• Introduce in-store kiosks or tablets so that customers can browse your full product range and place online orders in-store. This also presents the opportunity for store staff to educate less savvy customers on how to use your website
  • Utilise QR codes or develop a barcode scanning apps for use in the following areas:

1. Store window displays to allow customers to scan and buy. Waitrose and John Lewis did this over the Christmas period (although the window display is still there now – in March!) This type of feature could work well around seasonal events or particular promotions to showcase a targeted range

2. Store shelves or individual product tickets so that customers can scan items, add products to an online shopping basket or save them in an online wish list. This means customers will get the in-store experience, with the ease of online ordering and the convenience of home deliver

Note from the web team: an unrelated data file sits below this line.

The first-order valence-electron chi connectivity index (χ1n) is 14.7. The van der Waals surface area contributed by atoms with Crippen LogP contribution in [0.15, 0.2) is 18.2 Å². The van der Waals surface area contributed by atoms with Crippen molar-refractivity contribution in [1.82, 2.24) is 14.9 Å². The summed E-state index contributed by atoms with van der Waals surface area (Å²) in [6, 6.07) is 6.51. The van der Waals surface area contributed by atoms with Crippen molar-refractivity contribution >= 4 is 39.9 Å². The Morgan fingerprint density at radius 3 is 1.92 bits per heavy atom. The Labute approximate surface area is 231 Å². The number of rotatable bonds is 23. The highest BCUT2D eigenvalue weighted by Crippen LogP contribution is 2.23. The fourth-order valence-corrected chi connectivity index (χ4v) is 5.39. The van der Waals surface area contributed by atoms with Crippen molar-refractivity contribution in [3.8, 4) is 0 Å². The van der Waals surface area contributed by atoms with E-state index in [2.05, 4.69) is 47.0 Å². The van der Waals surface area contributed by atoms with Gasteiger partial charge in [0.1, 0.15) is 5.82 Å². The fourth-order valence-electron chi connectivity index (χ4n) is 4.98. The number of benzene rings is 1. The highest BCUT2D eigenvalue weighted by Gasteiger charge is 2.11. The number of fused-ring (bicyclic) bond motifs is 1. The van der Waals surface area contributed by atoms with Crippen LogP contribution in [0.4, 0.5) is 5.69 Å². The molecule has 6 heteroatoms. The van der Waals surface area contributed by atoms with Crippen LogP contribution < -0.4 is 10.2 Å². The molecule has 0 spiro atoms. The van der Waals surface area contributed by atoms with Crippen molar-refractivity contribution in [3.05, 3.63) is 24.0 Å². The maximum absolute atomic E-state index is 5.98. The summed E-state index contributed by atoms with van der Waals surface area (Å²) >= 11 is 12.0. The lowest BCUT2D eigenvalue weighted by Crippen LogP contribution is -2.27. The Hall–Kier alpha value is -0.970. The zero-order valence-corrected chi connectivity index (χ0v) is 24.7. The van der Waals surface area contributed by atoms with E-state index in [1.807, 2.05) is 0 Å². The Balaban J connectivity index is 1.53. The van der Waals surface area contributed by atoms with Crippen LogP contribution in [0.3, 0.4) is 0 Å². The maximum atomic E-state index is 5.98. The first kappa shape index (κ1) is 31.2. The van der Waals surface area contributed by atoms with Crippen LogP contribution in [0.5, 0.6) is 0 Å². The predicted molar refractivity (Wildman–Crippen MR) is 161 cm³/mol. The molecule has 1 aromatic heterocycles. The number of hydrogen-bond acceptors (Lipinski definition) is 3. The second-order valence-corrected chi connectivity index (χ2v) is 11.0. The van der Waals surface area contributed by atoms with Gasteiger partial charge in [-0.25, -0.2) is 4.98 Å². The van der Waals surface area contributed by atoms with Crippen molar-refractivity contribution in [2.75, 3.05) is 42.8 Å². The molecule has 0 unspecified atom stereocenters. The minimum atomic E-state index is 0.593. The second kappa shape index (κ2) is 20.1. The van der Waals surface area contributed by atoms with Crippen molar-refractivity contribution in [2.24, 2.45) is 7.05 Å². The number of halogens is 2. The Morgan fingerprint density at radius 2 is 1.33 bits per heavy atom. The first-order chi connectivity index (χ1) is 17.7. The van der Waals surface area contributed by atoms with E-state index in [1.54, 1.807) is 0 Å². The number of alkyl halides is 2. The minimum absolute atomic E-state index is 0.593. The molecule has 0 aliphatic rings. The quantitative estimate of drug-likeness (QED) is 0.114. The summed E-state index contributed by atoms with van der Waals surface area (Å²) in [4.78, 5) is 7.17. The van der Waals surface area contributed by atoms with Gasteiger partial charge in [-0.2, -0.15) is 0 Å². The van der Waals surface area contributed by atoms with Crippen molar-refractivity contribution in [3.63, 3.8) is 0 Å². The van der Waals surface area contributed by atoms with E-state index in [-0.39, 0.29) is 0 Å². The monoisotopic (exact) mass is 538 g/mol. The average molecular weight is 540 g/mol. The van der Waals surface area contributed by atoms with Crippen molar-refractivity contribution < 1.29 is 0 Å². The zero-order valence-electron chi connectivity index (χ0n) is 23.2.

3. Additionally, you could provide detailed product information or video material so that customers can scan the store shelf or the product ticket to find out more about a product. For higher-value products such as furniture, perhaps lead people to buyer’s guides or extra images of the furniture to help customers visualise the product in different environments and rationalise the purchase

4. Print catalogues or brochures so those that customers can take a catalogue home and buy in their own time.  Shopping catalogues remain a firm favourite with UK shoppers

  • Interactive mirrors and integrating social media in store to provide an innovative shopping experience. Lingerie retailer Triumph recently launched their ‘fantasy mirror’ which allows shoppers to virtually try on lingerie without getting undressed